Vermont Tubbs was founded in 1840 and spent close to 170 years manufacturing wood furniture in Brandon, VT. In the early 2000’s, the company was generating an estimated $16 million per year and employed 250+ people, but it was struggling to turn a profit.
Vermont Tubbs furniture operated mostly as a wholesale business, selling swaths of furniture to retail stores all over the country, including LL Bean, Jordan’s Furniture, Bloomingdales, Restoration Hardware, and Crate & Barrel.
The brand was known for high quality craftsmanship, solid wood construction, and traditional designs. It was a heavy influence on the rich history of furniture making in the state of Vermont.
Here is an overview of the company released as part of it’s brand profile:
At Vermont Tubbs we are proud of the furniture that we create. Over time, we have maintained a tradition of enduring design, careful craftsmanship, superior service and a progressive company philosophy. We know that you and your family will be proud to own our handcrafted furniture for generations. Vermont Tubbs is 'A home furnishings company where individuals enjoy working together as a team creating fine handcrafted products for the discriminating buyer.'
The Rise & Fall of a Classic Vermont Furniture Maker
Unfortunately, Vermont Tubbs is no longer in business. After more than 150 years of operating in Vermont, the company was struggling financially. The business sold a large ownership stake in 2003. It was then acquired fully in 2008 by a furniture manufacturer in New Hampshire. Five years later the company went bankrupt.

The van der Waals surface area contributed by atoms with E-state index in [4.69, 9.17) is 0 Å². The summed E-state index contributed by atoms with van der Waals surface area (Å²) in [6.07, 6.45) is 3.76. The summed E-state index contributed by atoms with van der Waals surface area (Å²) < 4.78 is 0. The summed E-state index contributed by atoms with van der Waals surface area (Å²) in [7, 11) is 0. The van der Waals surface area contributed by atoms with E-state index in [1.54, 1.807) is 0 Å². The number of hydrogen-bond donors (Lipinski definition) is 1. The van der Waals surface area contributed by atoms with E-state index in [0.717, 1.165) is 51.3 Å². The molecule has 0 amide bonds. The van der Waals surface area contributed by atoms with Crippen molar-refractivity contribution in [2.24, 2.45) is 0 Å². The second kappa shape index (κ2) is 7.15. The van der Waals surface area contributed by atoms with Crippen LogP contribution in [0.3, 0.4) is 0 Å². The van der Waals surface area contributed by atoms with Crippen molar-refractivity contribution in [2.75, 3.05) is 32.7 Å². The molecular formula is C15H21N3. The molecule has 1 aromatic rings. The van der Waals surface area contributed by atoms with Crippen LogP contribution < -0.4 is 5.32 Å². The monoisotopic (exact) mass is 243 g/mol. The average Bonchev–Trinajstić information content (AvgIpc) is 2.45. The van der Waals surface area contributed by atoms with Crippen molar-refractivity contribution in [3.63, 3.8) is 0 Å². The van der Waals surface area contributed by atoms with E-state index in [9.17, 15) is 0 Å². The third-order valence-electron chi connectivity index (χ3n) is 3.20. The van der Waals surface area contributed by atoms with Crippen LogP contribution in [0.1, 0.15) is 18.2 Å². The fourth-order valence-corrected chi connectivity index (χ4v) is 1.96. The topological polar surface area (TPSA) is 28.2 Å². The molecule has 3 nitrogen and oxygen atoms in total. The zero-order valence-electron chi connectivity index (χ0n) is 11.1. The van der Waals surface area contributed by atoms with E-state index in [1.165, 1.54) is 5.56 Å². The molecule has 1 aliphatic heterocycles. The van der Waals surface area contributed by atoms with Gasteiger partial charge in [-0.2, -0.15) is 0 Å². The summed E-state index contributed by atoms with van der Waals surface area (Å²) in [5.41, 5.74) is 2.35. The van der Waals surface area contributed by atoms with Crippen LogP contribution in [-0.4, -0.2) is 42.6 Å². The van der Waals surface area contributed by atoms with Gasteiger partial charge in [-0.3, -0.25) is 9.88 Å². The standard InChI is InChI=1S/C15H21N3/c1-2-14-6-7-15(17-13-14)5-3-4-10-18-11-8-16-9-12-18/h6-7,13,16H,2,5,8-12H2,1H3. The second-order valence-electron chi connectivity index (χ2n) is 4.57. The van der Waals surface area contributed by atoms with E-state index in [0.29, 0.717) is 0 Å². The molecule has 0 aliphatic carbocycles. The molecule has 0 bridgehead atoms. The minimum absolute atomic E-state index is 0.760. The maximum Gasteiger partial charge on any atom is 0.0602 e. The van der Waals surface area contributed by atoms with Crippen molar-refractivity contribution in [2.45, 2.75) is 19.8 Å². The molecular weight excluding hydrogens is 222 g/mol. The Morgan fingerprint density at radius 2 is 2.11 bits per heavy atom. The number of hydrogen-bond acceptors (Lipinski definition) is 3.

Here’s a timeline of the history of Vermont Tubbs:
- 1840: Company Founded
- 2000: Company generates $16m in revenue with 255 employees
- 2001: Company generates $14.7m in revenue. Employment down to 140
- 2002: Company generates almost $12m in revenue. Employment down to 120. Owner William Carris puts company on the market for sale.
- 2003: Vermont Tubbs- “on the edge of bankruptcy” - sold to private investors Fred Musone & Jon McNeil. Employment down to 80
- 2008: Vermont Tubbs sold to BSF Transition LLC, an affiliate of Brown Street Furniture of Whitefield, NH. Annual revenue down to ~$6.5m. Manufacturing plant relocated from Brandon, VT to Whitefield, NH
- 2013: Brown Street Furniture files for bankruptcy
Key Players in the Rise and Fall of Vermont Tubbs
- William Carris: Owner of Carris Financial Holdings and majority owner of Vermont Tubbs until it’s sale in 2003.
- Lee Houston: A consultant and chief executive hired by Carris in 2002 to help turn the business around. Grew up in NC and spent much of his 30+ year career working with furniture manufacturing facilities.
- Jon McNeill: Private investor and Vermont native who purchased the company in 2003. Has founded multiple companies, consulted with Bain & Co, and says his team specializes in “creating and turning around businesses.” He has since gone on to serve as a high-ranking executive at Tesla, Lululemon, and Enservio and is the current COO of Lyft. He’s been recognized as one of the most innovative CEOs in the country (2002), an Entrepreneur of the Year (2012), and Boston’s Most Admired CEO (2013).